There is more than meets the eye to Cisco's
Yes, they can (own the stock)
When Citigroup eliminated its dividend in 2009, many mutual fund managers and other institutional investors were required to sell the stock. That's because their investment policy only permitted investments in dividend-paying stocks. The mandatory rush for the exits when a dividend is eliminated can really punish a stock's price. In contrast, cutting the dividend to $0.01 may have spooked many investors out of Citigroup stock, but the penny dividend didn't force them to sell. They could even decide to buy more.
Any dividend -- even if it's just $0.01 -- opens up a whole new class of potential buyers for a stock ... and it's not just value investors.
Now they must (own the stock)
For some investors, a dividend is a mandatory rush for the entrance. With the initiation of a dividend, Cisco becomes a must-own stock for dividend-only index funds. These include (but are not limited to) the iShares DJ Select Dividend Index
Dividend-based funds typically allocate assets in proportion to the size of the dividend, so the 1.4% forward yield on Cisco will create a lot more demand than a much lower yield.
Vive la différence
Will forced buying by index funds make a difference for Cisco stock? As it turns out, index funds are prominent among Cisco shareholders. The three largest holders, which own more than 11% of shares outstanding, are the three big index fund managers: State Street Global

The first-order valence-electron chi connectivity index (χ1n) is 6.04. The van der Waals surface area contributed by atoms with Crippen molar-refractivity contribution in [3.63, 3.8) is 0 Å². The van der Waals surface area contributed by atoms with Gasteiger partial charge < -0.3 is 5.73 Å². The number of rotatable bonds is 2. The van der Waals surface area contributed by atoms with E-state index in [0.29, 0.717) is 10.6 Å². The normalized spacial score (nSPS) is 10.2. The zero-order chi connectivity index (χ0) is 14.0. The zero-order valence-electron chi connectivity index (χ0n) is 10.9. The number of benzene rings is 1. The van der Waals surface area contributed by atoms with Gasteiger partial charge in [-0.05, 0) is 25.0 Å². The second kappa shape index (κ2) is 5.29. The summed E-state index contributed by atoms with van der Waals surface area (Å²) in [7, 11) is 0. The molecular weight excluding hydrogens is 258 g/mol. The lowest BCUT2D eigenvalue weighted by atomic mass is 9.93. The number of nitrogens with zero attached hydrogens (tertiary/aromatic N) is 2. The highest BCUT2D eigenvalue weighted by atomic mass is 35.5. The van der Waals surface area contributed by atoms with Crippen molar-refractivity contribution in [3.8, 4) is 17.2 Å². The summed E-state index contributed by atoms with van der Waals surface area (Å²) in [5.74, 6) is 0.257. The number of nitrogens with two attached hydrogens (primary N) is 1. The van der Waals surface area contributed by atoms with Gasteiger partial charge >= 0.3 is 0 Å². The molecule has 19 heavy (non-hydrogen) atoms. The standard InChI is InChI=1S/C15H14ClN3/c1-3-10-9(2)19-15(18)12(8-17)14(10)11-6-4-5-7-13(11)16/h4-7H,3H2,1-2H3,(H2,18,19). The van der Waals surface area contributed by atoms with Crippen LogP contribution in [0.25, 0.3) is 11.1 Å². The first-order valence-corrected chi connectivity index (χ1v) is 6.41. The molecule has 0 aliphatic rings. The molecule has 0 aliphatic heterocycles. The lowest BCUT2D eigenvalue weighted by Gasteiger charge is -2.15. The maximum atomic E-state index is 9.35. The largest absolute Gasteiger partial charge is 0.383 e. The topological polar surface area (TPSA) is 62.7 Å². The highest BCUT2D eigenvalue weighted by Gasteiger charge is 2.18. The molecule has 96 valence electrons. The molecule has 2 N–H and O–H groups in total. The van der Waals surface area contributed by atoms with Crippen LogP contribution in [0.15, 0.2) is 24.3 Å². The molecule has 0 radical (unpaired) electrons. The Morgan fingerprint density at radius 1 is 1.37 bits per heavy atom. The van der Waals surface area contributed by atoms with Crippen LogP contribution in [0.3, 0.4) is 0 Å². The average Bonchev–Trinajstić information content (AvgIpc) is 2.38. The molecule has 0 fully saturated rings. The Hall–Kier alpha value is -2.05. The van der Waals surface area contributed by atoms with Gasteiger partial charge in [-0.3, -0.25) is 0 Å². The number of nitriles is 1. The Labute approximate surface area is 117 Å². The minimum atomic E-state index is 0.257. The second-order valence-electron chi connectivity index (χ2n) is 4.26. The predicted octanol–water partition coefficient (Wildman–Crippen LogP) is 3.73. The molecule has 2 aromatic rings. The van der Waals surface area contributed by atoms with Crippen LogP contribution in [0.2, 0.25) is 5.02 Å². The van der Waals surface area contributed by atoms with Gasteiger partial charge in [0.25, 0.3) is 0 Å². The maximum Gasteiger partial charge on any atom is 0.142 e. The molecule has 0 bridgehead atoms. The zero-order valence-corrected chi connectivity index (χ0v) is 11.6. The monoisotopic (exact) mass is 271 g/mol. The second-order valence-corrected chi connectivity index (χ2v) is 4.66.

Six of the 10 biggest holders of Cisco stock are not deciding to buy it because they like it. They just do what the index tells them to do. Initiating a dividend creates incremental demand among this important group of potential buyers. Economics 101 says more demand with no increase in supply typically drives up prices.
What's more, Cisco -- historically a growth stock -- is looking more like a value stock lately. Although management is targeting growth of 12% to 17% per year over the coming three to five years, investors seem skeptical. They should be. In Cisco's most recent quarter, EPS fell to $0.37 from $0.40 a year earlier. Analysts are forecasting year-over-year EPS declines for the coming two quarters and an EPS decline for fiscal 2011, which ends in August.
It is no wonder growth investors have largely bailed on the stock, which is trading at a paltry 10.4x P/E ratio. That is the kind of multiple that attracts value investors. And value stocks are associated with dividends. Cisco announced it is targeting a dividend yield of 1% to 2%, and its $0.06 quarterly dividend produces a forward yield of 1.4%.
Offering a dividend won't restore impressive EPS growth to Cisco. But the stock could use some buyers, and its recent results won't attract growth investors. Initiating a dividend forces buying by some institutional investors and creates an additional group of potential buyers among institutional investors that are restricted to dividend-paying stocks. It also makes the stock more appealing in general to value investors, a group suitable to the company's recent results. With about three-fourths of Cisco's stock held by institutions and index funds prominent among its top holders, Cisco needs the incremental demand the dividend creates.
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